The Sportz Nutt Talks About The Good-byes We Had To Say In 2016

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My last column dedicated to 2016 and this one deals with the goodbyes we had to say this past year. While in the entertainment world it was one of the worst in recent memory, the sporting world also said goodbye in many forms to some of the greatest to ever be involved in sports. While all goodbyes are in and of itself sad, these are the ones that hit me the hardest.

Craig Sager:

Anyone who has read my columns know my love for Sager. Never one to give into others, he was always able to be himself without fear and was a one of a kind talent. We all have a lot to learn from Craig who fought brilliantly to live as long as he did and who was unique in his own way.

Arnold Palmer:

Growing up, there were a few names synonymous with golf, and Palmer was one of them. Truly one of golf’s greatest, he pioneered the sport into mainstream popularity when it was needed most. In an era where equipment was tailored or refined as much as it is now, he dominated the game in a way like no other.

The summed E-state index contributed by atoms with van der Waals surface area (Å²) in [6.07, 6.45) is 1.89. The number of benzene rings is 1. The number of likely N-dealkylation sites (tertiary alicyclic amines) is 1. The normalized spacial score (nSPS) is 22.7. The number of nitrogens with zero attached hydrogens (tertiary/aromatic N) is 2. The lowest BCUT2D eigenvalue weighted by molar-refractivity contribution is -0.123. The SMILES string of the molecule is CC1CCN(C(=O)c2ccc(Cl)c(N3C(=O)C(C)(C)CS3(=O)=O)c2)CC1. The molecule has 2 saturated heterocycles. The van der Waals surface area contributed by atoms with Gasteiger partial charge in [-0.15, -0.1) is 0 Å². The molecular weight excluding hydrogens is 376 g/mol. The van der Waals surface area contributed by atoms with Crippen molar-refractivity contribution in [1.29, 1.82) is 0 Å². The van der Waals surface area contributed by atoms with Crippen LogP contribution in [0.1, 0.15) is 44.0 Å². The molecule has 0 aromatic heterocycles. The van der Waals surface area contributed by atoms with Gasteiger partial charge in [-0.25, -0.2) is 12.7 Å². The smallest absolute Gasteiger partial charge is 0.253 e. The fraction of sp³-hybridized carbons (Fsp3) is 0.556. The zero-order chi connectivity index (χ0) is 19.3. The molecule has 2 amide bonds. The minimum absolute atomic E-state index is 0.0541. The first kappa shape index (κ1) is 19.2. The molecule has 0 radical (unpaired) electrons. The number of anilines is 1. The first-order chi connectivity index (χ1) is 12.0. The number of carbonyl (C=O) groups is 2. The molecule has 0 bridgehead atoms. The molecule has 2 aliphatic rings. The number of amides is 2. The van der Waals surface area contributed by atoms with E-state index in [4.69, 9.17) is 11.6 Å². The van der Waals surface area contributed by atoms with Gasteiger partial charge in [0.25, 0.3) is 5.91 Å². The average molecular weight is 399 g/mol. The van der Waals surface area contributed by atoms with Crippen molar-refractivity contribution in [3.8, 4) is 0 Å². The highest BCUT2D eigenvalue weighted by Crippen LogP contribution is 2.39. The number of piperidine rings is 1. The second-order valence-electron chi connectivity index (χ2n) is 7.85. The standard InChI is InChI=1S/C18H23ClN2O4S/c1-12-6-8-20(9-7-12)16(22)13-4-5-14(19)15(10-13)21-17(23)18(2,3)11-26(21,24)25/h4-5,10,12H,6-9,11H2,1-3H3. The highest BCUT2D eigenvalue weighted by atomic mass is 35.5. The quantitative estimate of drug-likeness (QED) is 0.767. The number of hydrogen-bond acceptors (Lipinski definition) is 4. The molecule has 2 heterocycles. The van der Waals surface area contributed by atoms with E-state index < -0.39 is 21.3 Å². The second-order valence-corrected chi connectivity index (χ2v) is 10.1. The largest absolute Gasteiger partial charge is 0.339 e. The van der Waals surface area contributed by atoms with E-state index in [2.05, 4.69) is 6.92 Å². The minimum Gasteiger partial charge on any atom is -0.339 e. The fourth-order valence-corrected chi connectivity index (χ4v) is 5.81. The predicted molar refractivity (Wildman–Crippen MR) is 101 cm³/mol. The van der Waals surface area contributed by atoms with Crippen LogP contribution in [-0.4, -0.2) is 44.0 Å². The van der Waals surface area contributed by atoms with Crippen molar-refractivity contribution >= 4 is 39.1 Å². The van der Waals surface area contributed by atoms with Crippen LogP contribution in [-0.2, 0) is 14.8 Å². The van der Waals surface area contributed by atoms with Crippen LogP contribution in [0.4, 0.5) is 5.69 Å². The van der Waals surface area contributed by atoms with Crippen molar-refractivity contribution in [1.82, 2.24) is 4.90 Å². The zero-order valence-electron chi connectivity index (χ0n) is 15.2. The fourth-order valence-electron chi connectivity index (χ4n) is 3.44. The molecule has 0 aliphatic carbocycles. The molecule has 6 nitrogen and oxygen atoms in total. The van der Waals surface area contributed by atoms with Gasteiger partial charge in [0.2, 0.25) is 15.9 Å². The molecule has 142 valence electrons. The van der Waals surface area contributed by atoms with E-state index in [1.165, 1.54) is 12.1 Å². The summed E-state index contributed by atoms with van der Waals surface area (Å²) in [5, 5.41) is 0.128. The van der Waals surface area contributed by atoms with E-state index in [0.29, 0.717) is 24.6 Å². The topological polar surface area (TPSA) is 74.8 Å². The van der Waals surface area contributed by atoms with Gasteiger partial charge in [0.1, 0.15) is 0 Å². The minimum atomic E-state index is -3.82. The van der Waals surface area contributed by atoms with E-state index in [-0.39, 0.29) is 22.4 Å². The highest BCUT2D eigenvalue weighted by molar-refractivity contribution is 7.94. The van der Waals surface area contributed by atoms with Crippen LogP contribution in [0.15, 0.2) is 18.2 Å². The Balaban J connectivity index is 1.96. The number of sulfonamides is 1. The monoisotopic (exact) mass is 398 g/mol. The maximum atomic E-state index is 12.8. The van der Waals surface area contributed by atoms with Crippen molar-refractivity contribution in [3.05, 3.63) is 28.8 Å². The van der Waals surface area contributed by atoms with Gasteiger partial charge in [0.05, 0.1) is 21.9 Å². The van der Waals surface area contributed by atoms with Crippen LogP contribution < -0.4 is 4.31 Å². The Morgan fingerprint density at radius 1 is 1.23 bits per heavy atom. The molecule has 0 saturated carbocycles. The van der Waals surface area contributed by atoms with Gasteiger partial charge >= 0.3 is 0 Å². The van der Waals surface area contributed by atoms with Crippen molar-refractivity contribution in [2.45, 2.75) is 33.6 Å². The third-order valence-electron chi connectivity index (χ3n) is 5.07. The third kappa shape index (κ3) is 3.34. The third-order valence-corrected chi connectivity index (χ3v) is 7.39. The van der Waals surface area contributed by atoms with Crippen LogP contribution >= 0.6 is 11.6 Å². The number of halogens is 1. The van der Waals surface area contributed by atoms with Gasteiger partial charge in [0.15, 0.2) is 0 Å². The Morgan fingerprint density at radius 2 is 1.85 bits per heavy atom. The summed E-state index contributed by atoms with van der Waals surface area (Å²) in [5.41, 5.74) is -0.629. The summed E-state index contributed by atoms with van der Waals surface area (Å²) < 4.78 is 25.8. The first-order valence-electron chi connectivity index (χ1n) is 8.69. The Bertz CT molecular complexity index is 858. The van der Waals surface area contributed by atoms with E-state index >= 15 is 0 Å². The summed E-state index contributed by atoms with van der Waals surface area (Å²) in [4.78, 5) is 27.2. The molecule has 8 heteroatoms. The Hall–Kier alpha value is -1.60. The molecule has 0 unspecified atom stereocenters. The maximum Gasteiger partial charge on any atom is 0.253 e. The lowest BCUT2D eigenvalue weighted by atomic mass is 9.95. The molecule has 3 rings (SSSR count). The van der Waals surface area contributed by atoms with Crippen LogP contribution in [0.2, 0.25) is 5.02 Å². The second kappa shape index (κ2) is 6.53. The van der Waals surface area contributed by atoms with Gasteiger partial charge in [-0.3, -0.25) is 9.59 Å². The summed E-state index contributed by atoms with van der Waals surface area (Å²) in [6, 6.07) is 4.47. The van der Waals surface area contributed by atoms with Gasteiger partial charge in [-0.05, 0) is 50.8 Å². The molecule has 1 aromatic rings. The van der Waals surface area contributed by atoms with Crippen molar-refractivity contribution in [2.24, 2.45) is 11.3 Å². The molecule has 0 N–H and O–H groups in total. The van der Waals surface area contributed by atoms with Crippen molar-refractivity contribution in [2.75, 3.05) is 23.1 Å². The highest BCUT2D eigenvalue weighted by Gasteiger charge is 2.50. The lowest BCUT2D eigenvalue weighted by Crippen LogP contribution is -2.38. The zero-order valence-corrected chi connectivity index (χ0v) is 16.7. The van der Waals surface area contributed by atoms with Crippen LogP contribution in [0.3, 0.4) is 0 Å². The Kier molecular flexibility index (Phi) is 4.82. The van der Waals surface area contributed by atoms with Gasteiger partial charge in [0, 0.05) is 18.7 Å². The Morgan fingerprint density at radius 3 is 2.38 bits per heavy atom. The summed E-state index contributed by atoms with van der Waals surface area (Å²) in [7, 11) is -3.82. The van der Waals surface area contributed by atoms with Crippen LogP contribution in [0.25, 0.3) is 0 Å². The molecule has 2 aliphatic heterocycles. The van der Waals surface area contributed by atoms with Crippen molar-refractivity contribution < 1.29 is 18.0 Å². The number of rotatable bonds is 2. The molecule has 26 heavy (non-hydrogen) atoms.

Jose Fernandez:

This one hit very hard as he was one of my favorites. A dynamic player with a  cannon for an arm, he was set for Hall of Fame greatness. What more, the stories from friends, family and teammates about his demeanor off the field make him one of the greatest in life as well.

John Saunders:

He had such a calming yet forceful voice and was one of the leading men at ESPN. I don’t personally have many memories of him and his games/moments called, but perhaps that’s a good thing, because he called so many and set the bar for how games should be called.

Dennis Green:

Not just because I’m a Cardinals fan, but he was one of the first coaches I remembered when growing up. Green had a voice that really showed his true character, as there was a definitive love for the game that came through with every word he said.

Pat Summit:

I am by no means a NCAA Women’s Basketball fan, nor will I pretend to be so. That said, you can’t deny how important Pat was to the development of women’s basketball, and how incredible a job she did. I only appreciated her body of work after she was gone as I listened to what others had to say.

Gordie Howe:

Mr. Hockey. Enough said.

Muhammad Ali:

No explanation needed.

And there you have it.